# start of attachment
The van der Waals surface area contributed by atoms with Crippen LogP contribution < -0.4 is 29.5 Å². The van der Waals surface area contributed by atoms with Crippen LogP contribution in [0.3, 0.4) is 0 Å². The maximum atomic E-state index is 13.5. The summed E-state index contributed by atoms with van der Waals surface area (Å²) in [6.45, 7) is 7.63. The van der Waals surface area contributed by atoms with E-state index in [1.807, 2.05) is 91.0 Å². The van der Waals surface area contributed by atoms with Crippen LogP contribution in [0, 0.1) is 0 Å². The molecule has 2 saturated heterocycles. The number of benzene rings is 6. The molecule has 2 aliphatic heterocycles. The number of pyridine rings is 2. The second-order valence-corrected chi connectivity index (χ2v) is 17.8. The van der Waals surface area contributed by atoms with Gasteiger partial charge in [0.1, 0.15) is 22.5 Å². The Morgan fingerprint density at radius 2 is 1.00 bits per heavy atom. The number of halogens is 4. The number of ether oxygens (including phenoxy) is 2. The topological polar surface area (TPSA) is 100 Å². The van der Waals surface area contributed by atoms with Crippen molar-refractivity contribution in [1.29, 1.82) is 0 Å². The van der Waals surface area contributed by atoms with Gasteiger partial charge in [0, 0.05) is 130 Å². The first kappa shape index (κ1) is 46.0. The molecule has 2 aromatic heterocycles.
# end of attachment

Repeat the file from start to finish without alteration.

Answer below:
The van der Waals surface area contributed by atoms with Crippen LogP contribution < -0.4 is 29.5 Å². The van der Waals surface area contributed by atoms with Crippen LogP contribution in [0.3, 0.4) is 0 Å². The maximum atomic E-state index is 13.5. The summed E-state index contributed by atoms with van der Waals surface area (Å²) in [6.45, 7) is 7.63. The van der Waals surface area contributed by atoms with E-state index in [1.807, 2.05) is 91.0 Å². The van der Waals surface area contributed by atoms with Crippen LogP contribution in [0, 0.1) is 0 Å². The molecule has 2 saturated heterocycles. The number of benzene rings is 6. The molecule has 2 aliphatic heterocycles. The number of pyridine rings is 2. The second-order valence-corrected chi connectivity index (χ2v) is 17.8. The van der Waals surface area contributed by atoms with Gasteiger partial charge in [0.1, 0.15) is 22.5 Å². The Morgan fingerprint density at radius 2 is 1.00 bits per heavy atom. The number of halogens is 4. The number of ether oxygens (including phenoxy) is 2. The topological polar surface area (TPSA) is 100 Å². The van der Waals surface area contributed by atoms with Crippen molar-refractivity contribution in [1.29, 1.82) is 0 Å². The van der Waals surface area contributed by atoms with Gasteiger partial charge in [0, 0.05) is 130 Å². The first kappa shape index (κ1) is 46.0. The molecule has 2 aromatic heterocycles.